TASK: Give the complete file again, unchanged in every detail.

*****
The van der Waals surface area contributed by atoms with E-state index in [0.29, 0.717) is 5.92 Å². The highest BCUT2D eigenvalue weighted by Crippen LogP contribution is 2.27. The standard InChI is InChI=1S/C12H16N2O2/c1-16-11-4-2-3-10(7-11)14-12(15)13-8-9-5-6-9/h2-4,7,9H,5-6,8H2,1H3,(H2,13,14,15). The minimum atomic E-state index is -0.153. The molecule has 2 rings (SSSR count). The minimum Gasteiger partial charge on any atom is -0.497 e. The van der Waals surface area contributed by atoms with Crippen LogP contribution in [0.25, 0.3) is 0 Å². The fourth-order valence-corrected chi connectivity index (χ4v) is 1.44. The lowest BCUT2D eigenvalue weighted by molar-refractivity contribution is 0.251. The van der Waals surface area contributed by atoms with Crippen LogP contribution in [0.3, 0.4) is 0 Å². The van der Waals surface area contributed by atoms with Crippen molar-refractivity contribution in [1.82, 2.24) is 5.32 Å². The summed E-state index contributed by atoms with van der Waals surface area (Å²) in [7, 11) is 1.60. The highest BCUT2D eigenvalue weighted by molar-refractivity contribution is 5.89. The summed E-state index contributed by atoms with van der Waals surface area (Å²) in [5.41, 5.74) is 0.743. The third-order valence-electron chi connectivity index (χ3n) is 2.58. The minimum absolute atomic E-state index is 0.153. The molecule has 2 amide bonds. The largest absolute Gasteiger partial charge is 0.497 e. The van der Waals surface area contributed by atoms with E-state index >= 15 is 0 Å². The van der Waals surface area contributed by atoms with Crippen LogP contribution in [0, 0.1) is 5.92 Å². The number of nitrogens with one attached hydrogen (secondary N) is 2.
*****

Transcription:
The van der Waals surface area contributed by atoms with E-state index in [0.29, 0.717) is 5.92 Å². The highest BCUT2D eigenvalue weighted by Crippen LogP contribution is 2.27. The standard InChI is InChI=1S/C12H16N2O2/c1-16-11-4-2-3-10(7-11)14-12(15)13-8-9-5-6-9/h2-4,7,9H,5-6,8H2,1H3,(H2,13,14,15). The minimum atomic E-state index is -0.153. The molecule has 2 rings (SSSR count). The minimum Gasteiger partial charge on any atom is -0.497 e. The van der Waals surface area contributed by atoms with Crippen LogP contribution in [0.25, 0.3) is 0 Å². The fourth-order valence-corrected chi connectivity index (χ4v) is 1.44. The lowest BCUT2D eigenvalue weighted by molar-refractivity contribution is 0.251. The van der Waals surface area contributed by atoms with Crippen LogP contribution in [0.3, 0.4) is 0 Å². The van der Waals surface area contributed by atoms with Crippen molar-refractivity contribution in [1.82, 2.24) is 5.32 Å². The summed E-state index contributed by atoms with van der Waals surface area (Å²) in [7, 11) is 1.60. The highest BCUT2D eigenvalue weighted by molar-refractivity contribution is 5.89. The summed E-state index contributed by atoms with van der Waals surface area (Å²) in [5.41, 5.74) is 0.743. The third-order valence-electron chi connectivity index (χ3n) is 2.58. The minimum absolute atomic E-state index is 0.153. The molecule has 2 amide bonds. The largest absolute Gasteiger partial charge is 0.497 e. The van der Waals surface area contributed by atoms with E-state index >= 15 is 0 Å². The van der Waals surface area contributed by atoms with Crippen LogP contribution in [0, 0.1) is 5.92 Å². The number of nitrogens with one attached hydrogen (secondary N) is 2.